Freddy will return to Kenya in a while, to continue his research. While planning this, we found out that there is a lot of unrest in the country. The day before yesterday there was a bomb attack on a market in Nairobi.
In September last year, there was the attack on the Westgate Mall that got a lot of international attention. This attack was claimed by Al-Shabab (‘the youth’), an islamist militant group from Somalia that is fighting with the government for power. African Union security forces are deployed in Somalia, and Kenyan troops are a big part of that at the moment. This is why Nairobi was the target; terrorist attacks are the last tool for Al-Shabab, that has lost control over strategic cities.
The question is how the Kenyan government can react to this terror threat. Border control is weak, and terrorists can also hide in Nairobi itself. Young Kenyan muslims can radicalise and be recruited for Al-Shabab. After Westgate, hopes were that the people and government would act with restraint, and within the rule of law. It looks like that has not been the case.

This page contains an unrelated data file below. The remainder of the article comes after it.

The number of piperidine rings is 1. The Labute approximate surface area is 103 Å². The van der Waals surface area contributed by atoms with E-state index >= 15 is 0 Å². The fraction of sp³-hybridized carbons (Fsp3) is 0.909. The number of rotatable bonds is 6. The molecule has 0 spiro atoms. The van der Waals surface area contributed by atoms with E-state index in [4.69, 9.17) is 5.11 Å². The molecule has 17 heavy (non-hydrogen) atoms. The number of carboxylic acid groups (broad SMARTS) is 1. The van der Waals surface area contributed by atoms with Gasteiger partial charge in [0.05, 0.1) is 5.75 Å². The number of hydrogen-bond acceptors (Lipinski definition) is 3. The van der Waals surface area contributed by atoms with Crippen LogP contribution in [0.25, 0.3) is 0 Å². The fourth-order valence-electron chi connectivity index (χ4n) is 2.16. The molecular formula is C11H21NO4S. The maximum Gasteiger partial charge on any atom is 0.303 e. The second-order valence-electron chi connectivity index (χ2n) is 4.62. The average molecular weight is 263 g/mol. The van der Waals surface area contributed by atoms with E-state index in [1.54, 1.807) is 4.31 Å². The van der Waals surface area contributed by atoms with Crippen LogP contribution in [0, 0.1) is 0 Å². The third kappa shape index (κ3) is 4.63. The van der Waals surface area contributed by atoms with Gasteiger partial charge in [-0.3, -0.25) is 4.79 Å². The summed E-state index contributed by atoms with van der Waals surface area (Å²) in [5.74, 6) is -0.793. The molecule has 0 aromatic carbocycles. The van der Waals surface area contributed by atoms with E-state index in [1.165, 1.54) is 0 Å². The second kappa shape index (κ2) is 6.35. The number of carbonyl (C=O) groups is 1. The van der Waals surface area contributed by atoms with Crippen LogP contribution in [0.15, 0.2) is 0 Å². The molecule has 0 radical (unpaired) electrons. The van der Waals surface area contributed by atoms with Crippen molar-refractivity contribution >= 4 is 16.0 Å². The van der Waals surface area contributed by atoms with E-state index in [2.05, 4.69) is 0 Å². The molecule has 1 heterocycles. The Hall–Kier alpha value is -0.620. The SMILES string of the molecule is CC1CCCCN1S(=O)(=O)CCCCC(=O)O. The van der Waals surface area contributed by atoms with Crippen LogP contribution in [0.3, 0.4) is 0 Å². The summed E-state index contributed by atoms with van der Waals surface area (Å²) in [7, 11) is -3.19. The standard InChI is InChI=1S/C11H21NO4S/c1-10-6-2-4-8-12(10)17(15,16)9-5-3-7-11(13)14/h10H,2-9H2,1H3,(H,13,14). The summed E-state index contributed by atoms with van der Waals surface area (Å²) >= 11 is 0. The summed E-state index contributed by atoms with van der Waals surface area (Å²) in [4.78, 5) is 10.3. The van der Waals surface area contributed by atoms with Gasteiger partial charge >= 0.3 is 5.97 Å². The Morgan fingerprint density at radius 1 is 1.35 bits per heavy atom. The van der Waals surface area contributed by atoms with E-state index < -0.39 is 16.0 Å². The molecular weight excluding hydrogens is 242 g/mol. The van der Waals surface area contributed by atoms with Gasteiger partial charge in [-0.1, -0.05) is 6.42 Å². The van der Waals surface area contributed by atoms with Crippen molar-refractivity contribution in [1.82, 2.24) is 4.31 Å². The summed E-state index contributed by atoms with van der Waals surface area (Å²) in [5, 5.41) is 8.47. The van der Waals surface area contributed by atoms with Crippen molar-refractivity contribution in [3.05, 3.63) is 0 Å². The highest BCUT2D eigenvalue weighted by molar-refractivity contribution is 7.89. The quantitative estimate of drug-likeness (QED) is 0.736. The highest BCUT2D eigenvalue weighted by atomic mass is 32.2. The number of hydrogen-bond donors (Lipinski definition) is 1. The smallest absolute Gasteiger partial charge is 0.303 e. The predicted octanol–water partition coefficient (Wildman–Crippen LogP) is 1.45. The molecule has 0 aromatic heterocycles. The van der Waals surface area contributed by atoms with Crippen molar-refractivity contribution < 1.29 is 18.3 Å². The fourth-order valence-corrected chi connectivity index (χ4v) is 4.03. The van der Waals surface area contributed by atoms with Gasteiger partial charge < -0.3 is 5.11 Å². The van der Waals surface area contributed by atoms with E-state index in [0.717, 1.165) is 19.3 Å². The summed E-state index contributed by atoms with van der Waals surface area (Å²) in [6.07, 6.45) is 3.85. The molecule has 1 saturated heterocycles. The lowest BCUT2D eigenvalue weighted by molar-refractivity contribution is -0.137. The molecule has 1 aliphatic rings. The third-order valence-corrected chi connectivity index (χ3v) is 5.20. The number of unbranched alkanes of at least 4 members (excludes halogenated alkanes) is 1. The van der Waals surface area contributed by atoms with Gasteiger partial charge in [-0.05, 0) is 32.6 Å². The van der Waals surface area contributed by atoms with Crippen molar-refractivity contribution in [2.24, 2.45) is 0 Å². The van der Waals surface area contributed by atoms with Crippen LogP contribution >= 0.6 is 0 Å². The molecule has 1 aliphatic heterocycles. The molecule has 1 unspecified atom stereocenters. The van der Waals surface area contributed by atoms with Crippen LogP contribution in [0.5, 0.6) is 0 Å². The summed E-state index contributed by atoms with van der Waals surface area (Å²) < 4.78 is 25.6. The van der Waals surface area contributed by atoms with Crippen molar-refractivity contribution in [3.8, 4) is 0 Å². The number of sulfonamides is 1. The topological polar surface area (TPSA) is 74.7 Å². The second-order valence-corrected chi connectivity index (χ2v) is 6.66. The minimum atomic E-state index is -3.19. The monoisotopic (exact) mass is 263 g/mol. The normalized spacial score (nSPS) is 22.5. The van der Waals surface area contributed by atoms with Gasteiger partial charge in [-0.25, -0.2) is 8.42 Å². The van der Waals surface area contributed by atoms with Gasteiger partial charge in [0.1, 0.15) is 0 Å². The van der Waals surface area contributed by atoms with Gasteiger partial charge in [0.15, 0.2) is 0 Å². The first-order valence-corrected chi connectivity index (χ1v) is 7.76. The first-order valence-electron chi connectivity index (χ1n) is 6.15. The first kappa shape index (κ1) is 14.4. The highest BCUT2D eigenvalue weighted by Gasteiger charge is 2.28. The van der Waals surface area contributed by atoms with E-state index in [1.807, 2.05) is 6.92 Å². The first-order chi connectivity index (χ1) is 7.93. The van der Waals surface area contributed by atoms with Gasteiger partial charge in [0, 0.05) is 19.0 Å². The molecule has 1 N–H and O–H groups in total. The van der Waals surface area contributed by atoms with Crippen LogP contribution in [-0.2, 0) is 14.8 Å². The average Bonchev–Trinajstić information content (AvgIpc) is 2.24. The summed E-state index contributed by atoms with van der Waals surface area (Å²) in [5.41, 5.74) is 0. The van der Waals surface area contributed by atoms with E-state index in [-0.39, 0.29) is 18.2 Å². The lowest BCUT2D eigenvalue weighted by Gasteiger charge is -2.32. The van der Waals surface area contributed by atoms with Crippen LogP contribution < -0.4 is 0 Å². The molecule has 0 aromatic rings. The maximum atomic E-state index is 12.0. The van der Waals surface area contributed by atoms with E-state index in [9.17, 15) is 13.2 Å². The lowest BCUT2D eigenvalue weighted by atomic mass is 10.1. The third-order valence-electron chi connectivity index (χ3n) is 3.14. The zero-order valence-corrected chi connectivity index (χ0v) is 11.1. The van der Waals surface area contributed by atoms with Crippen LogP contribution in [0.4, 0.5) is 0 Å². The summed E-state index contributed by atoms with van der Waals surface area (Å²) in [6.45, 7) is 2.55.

Last month, a Muslim cleric was killed, a controversial person who according to the UN recruited for Al-Shabab. Chances are that this was done by the Anti-Terror Police Unit, a unit within the Kenyan security forces that is funded by the UK and the US. The Kenyan government denies this. After this murder, the police in Nairobi detained thousands of people to check their identity: Somali’s, Muslims, anyone living in the wrong parts of the city.
Al-Amin Kimathi, a Kenyan human rights activist, thinks that this heavy-handed approach will ultimately backfire. Young men who have been detained while innocent, and hear about the Kenyan security forces executing people without due process, are very sensitive to terrorist propaganda. That closes the circle and gives Al-Shabab exactly what it wanted.